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Gut. 1998 Jul;43 Suppl 1:S47-50.

Urea breath tests in the management of Helicobacter pylori infection.

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  • 1Division of Gastroenterology, Queens Medical Centre, University Hospital, Nottingham, UK.

Abstract

The 13/14C-Urea breath test (UBT) is based on the simple principle that a solution of isotopically labelled urea will be rapidly hydrolysed by the abundantly expressed urease of H pylori. The released 13/14CO2 is absorbed across the mucus layer to the gastric mucosa and hence, via the systemic circulation, excreted in the expired breath. Distribution of urea throughout the stomach prevents sampling error and allows semiquantitative assessments of the extent of H pylori infection. Originally the 13C-UBT was complex, cumbersome and costly but, by simplifying the protocol and reducing the number of samples to be analysed, is now a much easier, quicker and cheaper test for detecting H pylori. Although mass spectrometry is needed for analysis of exhaled 13CO2, the use of the stable isotope, which is completely safe, provides advantages over the 14C-UBT using radioactive 14C-urea, such that it can be used in women and children and a user's licence is not required. The widespread availability of scintigraphy for 14CO2 analysis may make the 14C-UBT seem an attractive alternative to the 13C-UBT. However, there are no standard protocols for the 14C-UBT and although the methods are similar, several different cut off values are used which makes formal validation studies still necessary. Both tests are easy to perform with minimum opportunity for observer variation or methodological error; they are very sensitive and specific tests and provide a clinical "gold standard" against which the accuracy of other tests can be validated. The 13/14C-UBT detects only current infection and can be used to screen for H pylori infection and as the sole method for assessing eradication. In addition, because the 13C-UBT can be performed repeatedly in the same subject, it can be used to monitor the effects of novel anti-H pylori therapies and for epidemiological studies in children.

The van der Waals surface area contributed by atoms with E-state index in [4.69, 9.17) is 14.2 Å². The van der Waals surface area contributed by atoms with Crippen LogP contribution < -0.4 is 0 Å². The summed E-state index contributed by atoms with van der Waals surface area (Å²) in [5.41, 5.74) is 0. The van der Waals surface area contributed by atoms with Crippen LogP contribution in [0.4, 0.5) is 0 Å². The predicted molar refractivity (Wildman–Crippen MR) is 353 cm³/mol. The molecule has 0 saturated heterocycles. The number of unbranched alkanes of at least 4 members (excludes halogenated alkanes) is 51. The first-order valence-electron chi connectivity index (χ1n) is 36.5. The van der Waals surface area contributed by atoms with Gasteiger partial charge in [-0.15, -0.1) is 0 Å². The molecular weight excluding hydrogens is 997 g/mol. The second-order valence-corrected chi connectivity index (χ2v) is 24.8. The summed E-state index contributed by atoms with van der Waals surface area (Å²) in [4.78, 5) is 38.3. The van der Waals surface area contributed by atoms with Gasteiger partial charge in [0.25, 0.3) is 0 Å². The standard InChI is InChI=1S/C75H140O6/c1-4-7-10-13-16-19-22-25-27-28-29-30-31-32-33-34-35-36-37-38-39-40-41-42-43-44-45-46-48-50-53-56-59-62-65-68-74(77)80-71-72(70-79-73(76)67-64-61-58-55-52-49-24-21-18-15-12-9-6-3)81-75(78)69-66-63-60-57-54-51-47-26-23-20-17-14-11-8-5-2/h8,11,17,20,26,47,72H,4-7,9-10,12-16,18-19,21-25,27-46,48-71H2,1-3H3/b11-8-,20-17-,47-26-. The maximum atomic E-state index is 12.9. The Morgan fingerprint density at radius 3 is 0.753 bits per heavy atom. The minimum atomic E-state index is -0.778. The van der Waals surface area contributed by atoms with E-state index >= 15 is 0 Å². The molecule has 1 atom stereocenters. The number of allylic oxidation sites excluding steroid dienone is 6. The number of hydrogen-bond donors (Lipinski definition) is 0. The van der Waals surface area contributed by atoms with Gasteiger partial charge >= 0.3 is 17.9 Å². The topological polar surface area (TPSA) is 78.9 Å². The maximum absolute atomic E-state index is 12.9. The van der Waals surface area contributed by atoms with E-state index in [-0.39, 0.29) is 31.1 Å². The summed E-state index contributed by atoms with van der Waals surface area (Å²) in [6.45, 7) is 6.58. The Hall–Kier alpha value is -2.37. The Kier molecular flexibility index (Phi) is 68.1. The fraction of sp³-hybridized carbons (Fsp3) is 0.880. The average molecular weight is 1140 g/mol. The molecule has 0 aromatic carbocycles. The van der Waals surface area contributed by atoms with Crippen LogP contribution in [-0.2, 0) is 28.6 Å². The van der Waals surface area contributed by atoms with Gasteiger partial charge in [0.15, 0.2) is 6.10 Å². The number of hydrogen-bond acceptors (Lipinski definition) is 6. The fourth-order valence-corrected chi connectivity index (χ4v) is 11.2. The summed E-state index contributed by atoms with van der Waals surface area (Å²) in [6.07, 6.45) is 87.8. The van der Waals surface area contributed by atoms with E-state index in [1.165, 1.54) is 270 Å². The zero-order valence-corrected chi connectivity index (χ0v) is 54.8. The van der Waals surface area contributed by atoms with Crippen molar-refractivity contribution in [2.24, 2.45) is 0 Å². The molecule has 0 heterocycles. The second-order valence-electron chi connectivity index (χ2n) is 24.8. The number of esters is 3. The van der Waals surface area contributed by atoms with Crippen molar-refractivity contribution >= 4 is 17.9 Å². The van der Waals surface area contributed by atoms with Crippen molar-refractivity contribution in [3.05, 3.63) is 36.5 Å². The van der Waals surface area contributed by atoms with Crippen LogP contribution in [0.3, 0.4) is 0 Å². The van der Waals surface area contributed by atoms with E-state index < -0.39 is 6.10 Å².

PMID:
9764040
[PubMed - indexed for MEDLINE]
PMCID:
PMC1766595
Free PMC Article
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